Research

When a cell’s two genomes collide

Understanding a genetic double whammy

Bright areas surrounding darker oval nuclei denote the location of mitochondria in the stained cells of fruit fly ovaries. Brown and Indiana researchers have traced the genetic and biochemical roots of a disease that arose in flies from an incompatibility between the nuclear and mitochondrial genomes. Credit: Rand lab/Brown University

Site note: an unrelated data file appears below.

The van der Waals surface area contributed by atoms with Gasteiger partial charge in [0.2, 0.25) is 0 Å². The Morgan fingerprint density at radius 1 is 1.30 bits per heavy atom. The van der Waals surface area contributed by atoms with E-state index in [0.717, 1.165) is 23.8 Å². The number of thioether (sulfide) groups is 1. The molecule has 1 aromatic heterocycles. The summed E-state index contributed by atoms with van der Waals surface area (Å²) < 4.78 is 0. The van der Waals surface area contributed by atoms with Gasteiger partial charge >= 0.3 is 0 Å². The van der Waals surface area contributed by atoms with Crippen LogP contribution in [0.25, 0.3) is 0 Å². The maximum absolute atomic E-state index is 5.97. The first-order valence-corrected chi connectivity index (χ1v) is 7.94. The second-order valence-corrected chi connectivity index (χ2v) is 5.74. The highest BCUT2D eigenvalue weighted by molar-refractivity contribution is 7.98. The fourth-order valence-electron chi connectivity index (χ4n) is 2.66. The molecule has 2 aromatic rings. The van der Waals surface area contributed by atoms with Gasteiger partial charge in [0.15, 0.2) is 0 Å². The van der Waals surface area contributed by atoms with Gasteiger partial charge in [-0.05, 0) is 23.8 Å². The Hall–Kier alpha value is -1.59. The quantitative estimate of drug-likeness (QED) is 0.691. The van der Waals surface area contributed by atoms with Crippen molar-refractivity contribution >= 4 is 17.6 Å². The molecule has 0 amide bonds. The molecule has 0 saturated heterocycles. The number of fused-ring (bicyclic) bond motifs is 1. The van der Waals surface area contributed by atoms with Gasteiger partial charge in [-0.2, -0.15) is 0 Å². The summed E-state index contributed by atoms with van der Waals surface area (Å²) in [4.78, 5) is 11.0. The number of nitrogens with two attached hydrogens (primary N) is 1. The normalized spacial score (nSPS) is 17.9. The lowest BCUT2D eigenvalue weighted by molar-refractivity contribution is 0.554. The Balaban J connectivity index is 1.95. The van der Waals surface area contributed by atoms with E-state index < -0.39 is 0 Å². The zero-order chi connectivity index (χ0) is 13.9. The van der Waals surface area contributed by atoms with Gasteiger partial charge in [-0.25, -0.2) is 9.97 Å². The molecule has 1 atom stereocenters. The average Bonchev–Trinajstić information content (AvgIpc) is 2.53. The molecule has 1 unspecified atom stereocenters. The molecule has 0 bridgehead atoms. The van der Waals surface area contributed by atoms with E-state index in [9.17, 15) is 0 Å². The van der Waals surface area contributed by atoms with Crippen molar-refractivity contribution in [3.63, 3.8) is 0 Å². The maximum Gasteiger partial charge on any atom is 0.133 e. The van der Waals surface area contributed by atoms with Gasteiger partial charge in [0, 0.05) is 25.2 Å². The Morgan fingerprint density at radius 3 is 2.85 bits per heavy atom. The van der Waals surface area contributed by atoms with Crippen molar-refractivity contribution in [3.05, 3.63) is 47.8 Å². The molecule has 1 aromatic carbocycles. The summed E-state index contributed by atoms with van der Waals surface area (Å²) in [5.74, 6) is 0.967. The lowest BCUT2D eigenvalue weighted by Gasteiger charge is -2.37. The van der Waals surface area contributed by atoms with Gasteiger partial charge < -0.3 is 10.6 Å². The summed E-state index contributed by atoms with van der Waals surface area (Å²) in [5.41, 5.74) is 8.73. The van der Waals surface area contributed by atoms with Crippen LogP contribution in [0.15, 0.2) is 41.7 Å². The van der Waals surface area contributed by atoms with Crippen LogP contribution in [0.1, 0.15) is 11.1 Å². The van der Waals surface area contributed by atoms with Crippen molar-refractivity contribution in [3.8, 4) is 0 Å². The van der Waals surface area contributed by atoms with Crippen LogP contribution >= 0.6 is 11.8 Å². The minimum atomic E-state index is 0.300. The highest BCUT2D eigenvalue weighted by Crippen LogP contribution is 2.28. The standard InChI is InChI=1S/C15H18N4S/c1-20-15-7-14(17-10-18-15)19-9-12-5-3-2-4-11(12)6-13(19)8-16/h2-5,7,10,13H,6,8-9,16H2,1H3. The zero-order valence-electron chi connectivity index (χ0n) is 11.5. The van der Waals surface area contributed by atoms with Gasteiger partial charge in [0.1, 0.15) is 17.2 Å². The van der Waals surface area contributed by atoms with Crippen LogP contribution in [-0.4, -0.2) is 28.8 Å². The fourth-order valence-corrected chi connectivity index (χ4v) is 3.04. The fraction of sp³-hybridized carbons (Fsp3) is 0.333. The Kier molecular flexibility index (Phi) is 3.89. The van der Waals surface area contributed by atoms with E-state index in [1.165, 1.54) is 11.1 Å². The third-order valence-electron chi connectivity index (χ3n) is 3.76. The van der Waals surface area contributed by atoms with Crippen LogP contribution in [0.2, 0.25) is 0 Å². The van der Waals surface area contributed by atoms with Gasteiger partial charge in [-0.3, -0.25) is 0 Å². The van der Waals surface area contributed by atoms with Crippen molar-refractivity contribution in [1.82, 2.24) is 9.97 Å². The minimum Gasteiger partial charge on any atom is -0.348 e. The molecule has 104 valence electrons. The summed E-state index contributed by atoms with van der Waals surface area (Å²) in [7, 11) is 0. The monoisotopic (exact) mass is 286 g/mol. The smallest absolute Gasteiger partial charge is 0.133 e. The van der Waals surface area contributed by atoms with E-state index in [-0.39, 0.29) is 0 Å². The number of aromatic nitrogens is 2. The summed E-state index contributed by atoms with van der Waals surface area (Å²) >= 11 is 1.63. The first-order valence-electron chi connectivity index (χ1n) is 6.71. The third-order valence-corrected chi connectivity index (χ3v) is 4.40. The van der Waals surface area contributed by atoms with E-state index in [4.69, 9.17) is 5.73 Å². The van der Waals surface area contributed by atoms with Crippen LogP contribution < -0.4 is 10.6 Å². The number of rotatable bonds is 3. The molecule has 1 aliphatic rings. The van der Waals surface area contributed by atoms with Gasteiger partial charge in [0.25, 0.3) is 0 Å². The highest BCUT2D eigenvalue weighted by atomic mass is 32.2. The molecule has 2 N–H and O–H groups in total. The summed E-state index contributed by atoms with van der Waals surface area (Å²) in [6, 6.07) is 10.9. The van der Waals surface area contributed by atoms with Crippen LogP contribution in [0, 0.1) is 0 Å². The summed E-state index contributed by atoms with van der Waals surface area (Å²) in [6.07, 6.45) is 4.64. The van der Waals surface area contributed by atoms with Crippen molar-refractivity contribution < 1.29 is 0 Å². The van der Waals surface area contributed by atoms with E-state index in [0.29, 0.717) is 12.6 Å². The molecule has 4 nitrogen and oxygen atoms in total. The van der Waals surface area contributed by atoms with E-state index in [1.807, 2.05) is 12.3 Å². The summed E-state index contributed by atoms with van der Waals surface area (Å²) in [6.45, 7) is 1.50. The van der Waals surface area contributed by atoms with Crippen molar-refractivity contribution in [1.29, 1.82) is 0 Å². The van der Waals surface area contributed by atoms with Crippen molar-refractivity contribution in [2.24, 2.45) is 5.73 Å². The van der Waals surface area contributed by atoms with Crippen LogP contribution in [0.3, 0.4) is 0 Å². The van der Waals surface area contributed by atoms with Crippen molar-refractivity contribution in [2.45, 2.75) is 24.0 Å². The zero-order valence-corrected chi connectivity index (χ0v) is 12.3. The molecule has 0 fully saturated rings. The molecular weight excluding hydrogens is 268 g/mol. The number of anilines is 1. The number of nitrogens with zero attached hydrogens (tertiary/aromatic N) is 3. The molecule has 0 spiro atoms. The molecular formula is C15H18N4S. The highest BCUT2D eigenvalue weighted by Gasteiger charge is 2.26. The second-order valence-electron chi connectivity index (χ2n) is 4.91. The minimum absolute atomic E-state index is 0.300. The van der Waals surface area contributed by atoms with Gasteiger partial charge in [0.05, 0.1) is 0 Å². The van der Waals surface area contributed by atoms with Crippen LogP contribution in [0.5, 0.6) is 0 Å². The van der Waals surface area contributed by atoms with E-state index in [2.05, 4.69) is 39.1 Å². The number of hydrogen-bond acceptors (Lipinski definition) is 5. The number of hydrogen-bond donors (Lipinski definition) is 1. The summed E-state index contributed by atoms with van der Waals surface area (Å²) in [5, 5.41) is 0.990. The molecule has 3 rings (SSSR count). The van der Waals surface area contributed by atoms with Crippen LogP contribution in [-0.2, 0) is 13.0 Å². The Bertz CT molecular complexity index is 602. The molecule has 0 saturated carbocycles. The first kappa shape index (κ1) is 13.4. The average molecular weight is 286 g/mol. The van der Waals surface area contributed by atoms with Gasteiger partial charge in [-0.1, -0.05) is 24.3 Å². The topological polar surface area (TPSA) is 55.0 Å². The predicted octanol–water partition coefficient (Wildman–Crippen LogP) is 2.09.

Animal cells contain two genomes: one in the nucleus and one in the mitochondria. When mutations occur in each, they can become incompatible, leading to disease. To increase understanding of such illnesses, scientists at Brown University and Indiana University have traced one example in fruit flies down to the individual errant nucleotides and the mechanism by which the flies become sick.